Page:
Mongolian Women Grab Their Slice of the Beauty Industry

The country’s fledgling beauty industry is starting to take off, as local companies band together to export their products to Europe.

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Mongolian Women Grab Their Slice of the Beauty Industry

Uranchimeg Tsogkhuu, GPJ Mongolia

Tuuvee Dash, founder of Mongolian skin care brand Gobi Goo, arranges organic soap on a drying rack.

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DALANZADGAD, UMNUGOVI PROVINCE, MONGOLIA — At a small organic beauty workshop, Tuuvee Dash lays out skin care products — hand and body soaps, moisturizing creams, shampoos and lip balms — all infused with ingredients native to the southern Gobi region of Mongolia: camel milk, sheep’s tail oil, herbs such as thyme, nettle and tsulkhir, a plant with edible seeds that grows in sandy soil. Many of these have long been used by Mongolians as traditional remedies for a vast array of conditions. Now, they are being introduced to the world by a new generation of Mongolian businesswomen.

A beautician by training, Tuuvee opened a yoga center in 2018. When the coronavirus pandemic forced it to shut down, she decided to throw herself into producing cosmetics that capitalized on Mongolia’s natural abundance.

Organic skin care is a relatively new sector for Mongolia: The country only produced a single type of soap until 1990, when it transitioned to a free market economy. Today, mining-related products dominate, accounting for more than 80% of all exports and a quarter of the country’s gross domestic product. But while small, the beauty industry is growing at a brisk pace: In the past five years, on average, its size has increased by 21% each year. As of 2022, there were around 40 local companies authorized to manufacture beauty products. Many have come together under the Mongolia Cosmetics Cluster, a business association aimed at facilitating close cooperation.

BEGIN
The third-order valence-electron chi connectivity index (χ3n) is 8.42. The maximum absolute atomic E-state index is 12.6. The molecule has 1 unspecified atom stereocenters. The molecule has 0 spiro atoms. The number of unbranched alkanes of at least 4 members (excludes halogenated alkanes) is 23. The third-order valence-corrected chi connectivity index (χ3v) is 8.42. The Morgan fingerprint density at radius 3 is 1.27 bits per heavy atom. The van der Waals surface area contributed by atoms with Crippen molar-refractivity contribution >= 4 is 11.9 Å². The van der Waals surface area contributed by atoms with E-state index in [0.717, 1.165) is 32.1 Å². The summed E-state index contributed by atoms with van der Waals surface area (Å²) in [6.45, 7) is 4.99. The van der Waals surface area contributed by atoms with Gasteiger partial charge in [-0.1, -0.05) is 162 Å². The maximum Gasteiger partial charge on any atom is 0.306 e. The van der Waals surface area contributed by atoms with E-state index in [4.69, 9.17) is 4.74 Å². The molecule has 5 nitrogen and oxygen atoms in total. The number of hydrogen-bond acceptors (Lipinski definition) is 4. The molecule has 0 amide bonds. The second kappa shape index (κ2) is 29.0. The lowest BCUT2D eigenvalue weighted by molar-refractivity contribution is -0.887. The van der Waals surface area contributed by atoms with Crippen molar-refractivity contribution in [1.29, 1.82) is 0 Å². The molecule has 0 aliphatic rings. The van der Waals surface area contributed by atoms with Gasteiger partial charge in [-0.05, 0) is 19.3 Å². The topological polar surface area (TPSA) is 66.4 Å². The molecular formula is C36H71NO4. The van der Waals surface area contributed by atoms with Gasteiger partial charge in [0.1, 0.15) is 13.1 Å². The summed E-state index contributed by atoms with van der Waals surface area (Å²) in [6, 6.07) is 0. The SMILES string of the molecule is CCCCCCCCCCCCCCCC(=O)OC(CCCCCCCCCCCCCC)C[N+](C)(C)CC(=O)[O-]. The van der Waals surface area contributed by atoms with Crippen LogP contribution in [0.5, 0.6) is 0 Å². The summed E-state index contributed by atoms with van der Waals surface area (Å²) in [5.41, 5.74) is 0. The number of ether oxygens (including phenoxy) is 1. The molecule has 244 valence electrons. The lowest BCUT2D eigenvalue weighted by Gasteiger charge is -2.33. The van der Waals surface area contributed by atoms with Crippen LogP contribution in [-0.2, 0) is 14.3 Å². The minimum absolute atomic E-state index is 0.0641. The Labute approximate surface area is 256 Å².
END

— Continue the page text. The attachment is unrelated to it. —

Gobi Goo, as Tuuvee’s brand is known, is one of them.

“Since they’re rivals within the same industry, there were a lot of challenges, such as hiding information from one another, refusing to assist each other, and quarreling over unfair market competition,” says Battsetseg Chagdgaa, board chair for the cluster and founder of skin care brand Gilgerem. Collectively, the cluster — which was formed in 2019 with the support of a European Union-funded project — exports over 20 products, with Europe as the primary market. “We have shown that we can unite forces to export value-added products.”

The main ingredients in the exported cosmetics — marketed under an export-only name, Out of the Green — are sea buckthorn oil, Siberian cedar nut oil and camel milk, Battsetseg says. “Mongolians have been using sea buckthorn in folk medicine since ancient times to relieve pain, prevent dehydration, compensate for vitamin deficiencies and improve cardiovascular function,” she says. “When pure sea buckthorn oil is applied to a burn, it heals with its natural color.” As for cedar nuts, many Mongolians regard them as immunity boosters as well as sources of protein, she says, adding that they are exported to China for a very low price. “So, we decided to make a value-added hair care product based on cedar nut oil.”